“I’ve always been a big woman. I’m big boned!”
“He’s a big guy; he’s not overweight. It’s just that he has a large frame.”
Posted June 10, 2008 – Somewhere along the way, many people have mistaken bones for fat, especially on overweight people who are very tall. First of all, unless you have X-ray vision, you can’t tell if someone has big bones if there’s a lot of body fat over them.
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Tall people who are over-fat are often referred to as “big boned” or “large framed.” It’s fascinating, because the size of a thigh bone does not determine how much body fat is stuffed into that thigh. And how do big bones create a 40-inch waist?
A 5’10” woman who’s overweight is hardly referred to as plump or pudgy. But a 5’2” woman with proportionately the same amount of excess body fat is typically called plump or pudgy. Hmmm…
Size of fat cells and height of person are not related
A tall person has longer than average bones. But bone length has nothing to do with bone mass or body fat. A “solid” build is not to be confused with a muscular build. “Solid” is a polite way of saying someone is overweight.
Excess body fat can be so densely packed within a particular space (such as thighs), that it almost mimics the appearance of muscle because it’s not a “fluffy” or jiggly kind of fat. When this tightly-packed fat is on a tall frame, the person is perceived as being big-boned.
Resistance training, not height, is what influences bone density and thickness. Next time you see a “big-boned” person, imagine what his or her body fat reading would be with a caliper skin-fold test.
And even when a person has thick bones, this doesn’t necessarily mean generous girth. A thick bone on a six-foot-tall woman can still be surrounded by a thin layer of body fat and lean muscle. Look no further than many competitive tennis players such as Venus Williams (6’1”) and Maria Sharapova (6’2”).
And a delicate, thin bone on a six-foot-tall woman can be surrounded by layers of fat, creating the appearance of that “large frame.” There is no relationship between bone length and fat cells, period. Diet and exercise are the key players here. Thus, a very tall person can have a light or delicate frame, such as fashion models and skilled high-jumpers. Likewise, a very short person can have a compact structure, such as some gymnasts and wrestlers.
Let’s examine two body types
Excess body fat tends to distribute evenly throughout the mesomorph’s naturally athletic-looking build. But endomorphs have naturally below-average muscle mass, are rounder in shape and have a naturally higher body fat percentage than mesomorphs. Body fat tends to concentrate in the endomorph’s hips, thighs and upper arms. All of this is a tendency. Weight lifting and food intake are potent variables that affect apparent body type.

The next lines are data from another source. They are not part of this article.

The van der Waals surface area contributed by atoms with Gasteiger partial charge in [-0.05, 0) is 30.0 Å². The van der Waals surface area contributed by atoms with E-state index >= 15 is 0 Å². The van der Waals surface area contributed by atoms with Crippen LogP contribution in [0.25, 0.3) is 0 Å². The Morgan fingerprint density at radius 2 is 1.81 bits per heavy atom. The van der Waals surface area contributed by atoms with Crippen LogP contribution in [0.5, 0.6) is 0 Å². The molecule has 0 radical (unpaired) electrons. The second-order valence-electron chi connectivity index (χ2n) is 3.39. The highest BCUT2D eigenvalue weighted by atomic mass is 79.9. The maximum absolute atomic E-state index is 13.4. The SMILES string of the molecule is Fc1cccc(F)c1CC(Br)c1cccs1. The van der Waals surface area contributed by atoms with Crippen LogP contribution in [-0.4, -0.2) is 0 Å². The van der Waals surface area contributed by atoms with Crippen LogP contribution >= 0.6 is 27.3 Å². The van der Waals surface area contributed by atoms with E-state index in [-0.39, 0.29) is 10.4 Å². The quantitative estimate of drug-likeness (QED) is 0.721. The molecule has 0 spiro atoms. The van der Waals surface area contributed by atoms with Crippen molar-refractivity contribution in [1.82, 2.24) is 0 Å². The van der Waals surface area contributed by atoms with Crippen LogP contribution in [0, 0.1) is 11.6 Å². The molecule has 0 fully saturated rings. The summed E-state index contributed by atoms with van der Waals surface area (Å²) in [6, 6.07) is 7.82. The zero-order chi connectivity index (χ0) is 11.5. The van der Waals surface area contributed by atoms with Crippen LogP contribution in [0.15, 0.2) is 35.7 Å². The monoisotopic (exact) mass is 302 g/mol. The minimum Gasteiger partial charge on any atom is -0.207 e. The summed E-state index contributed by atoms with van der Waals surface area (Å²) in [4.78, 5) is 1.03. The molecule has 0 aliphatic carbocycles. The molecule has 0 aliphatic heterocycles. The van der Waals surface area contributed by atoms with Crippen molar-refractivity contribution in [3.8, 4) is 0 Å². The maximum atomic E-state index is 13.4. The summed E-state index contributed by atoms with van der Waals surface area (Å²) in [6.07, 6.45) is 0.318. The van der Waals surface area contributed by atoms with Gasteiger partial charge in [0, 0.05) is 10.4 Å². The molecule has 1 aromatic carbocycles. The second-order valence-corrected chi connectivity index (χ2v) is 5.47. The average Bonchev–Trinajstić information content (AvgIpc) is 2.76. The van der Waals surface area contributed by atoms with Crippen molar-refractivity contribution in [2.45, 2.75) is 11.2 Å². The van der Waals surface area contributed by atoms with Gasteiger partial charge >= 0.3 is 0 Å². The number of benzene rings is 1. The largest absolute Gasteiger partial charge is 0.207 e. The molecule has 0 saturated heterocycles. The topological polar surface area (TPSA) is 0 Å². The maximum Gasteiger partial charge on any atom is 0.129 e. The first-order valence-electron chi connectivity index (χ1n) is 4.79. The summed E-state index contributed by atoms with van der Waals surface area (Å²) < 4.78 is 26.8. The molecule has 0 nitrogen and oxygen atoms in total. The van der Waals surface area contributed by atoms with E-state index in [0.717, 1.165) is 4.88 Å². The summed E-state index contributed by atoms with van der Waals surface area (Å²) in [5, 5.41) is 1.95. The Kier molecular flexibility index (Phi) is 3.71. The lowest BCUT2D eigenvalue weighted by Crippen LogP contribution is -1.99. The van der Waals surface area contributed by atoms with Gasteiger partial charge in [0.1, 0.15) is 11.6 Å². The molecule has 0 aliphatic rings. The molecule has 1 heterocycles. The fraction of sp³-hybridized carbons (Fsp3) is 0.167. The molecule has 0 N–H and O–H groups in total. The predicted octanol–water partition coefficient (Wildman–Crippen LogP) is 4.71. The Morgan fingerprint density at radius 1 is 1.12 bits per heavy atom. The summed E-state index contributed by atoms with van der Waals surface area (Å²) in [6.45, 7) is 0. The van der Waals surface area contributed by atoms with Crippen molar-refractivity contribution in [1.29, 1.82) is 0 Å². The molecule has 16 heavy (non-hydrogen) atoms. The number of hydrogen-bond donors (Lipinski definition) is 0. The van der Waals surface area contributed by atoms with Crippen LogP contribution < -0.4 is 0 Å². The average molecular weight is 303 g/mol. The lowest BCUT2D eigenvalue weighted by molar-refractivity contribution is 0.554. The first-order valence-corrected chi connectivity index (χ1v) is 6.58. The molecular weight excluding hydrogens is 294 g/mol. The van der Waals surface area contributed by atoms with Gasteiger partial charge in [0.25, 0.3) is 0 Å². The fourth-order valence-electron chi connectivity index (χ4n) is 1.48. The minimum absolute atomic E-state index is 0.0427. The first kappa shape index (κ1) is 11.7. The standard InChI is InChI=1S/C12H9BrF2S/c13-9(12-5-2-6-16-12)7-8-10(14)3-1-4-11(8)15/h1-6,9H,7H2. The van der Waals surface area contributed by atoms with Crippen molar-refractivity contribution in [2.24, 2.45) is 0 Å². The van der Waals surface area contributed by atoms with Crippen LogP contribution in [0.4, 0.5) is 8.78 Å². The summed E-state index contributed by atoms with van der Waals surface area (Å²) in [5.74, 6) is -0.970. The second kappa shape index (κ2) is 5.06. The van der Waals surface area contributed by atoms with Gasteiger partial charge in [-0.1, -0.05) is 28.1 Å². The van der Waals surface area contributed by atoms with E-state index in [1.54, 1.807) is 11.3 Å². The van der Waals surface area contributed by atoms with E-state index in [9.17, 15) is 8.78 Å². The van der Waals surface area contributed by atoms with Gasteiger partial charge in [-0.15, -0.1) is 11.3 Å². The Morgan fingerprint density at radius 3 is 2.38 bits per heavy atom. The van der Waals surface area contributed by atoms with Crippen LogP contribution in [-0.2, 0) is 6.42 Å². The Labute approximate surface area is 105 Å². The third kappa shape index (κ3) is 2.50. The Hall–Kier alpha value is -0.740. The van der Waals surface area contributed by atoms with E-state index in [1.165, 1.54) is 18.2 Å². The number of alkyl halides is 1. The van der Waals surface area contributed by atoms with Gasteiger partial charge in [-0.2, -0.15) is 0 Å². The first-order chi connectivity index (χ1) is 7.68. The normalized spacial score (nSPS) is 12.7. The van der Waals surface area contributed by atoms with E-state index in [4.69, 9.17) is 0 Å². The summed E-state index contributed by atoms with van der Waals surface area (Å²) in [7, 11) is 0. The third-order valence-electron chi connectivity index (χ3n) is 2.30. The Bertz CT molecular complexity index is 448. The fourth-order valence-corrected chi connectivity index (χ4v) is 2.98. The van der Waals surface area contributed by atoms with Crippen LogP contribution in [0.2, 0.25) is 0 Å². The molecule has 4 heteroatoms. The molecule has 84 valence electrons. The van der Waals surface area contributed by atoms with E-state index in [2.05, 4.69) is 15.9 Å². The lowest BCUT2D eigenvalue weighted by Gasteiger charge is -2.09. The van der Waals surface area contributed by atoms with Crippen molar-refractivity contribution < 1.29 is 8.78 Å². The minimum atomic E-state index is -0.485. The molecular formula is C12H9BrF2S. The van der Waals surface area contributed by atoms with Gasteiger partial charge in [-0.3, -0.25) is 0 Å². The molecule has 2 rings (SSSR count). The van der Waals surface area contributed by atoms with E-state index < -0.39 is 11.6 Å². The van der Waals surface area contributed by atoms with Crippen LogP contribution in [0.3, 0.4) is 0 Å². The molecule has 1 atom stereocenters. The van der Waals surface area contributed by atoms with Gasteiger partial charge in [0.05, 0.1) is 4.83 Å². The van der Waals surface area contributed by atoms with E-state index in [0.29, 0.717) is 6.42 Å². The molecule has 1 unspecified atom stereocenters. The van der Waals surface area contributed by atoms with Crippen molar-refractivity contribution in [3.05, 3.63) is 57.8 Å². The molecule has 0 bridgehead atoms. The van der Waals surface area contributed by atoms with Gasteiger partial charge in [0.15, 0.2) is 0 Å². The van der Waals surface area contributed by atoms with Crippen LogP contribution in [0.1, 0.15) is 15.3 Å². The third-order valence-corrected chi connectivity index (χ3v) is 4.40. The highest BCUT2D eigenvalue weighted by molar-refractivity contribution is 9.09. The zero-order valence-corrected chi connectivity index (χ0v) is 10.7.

A 5’10” female mesomorph who is 30 pounds overweight will carry the weight more proportionately than the 5’10” female endomorph. Yet both women can have identical body fat percentages. It’s easy to see how the tall mesomorph with extra body fat can be perceived as big-boned, rather than overweight.
“She’s a big girl!” is a common expression for the tall, overweight mesomorph. And even endomorphs with extra pounds are called “naturally big.”
And let’s not forget tall men with weight to lose. Does “big guy” come to mind? Let’s face the truth: In a society that serves up huge portions of high-calorie foods, big screen TVs with their remotes, computers and electronics making life increasingly immobile, a very tall person is just as prone to carrying excess fat as is a shorter individual. Stop blaming the bones!
Slow metabolism is also a culprit, and with an unhealthy lifestyle, any “body type” can fall victim to a stunted metabolic rate. Next time you think someone is “just naturally big,” ask yourself what the bigness is made of. Is it king-size muscle fibers? Funny how a lot of these mighty muscle fibers are in the tummy! When the tape measure circles 18 inches around your “big” friend’s arm, is it because there’s a big bone inside? If you think it’s muscle, ask him to flex it. Fat cannot be flexed!
What about people who get bigger with time? Do bones get bigger? Or do fat cells get bigger? The opposite is true when it comes to bones; as we age, bones become smaller: less dense, less “thick.” But something else increases: body fat. This fact of aging occurs to people of all heights.
Height and weight charts—nahhh!
Such a standard chart says that a 5’8” woman can weigh up to 165 pounds and still be within a normal weight range. Even when a competitive female bodybuilder of this height builds up a lot of muscle (which is heavier than fat), she still may weigh only 150. So how can 165 pounds translate to “normal” or “healthy” weight for the average woman?
Chuck these charts. Reach for the skin-fold calipers instead. According to the American Council on Exercise, the “athletic” range for a woman’s body fat is 14-20 percent; and for a man, 6-13 percent.
People who are blessed with surplus height need to exercise and eat healthfully as much as anybody else. Never use your regal stature as an excuse to avoid working out.
Body fat percentage is just one of several elements used in gauging a person’s physical fitness—and the importance of a healthy body fat percentage is equally applicable to men and women of all heights. The other elements are: muscle strength, muscle endurance, cardiovascular fitness, and flexibility.
This article is provided courtesy of BlackDoctor.org, the World’s largest and most comprehensive online health resource specifically targeted to African Americans.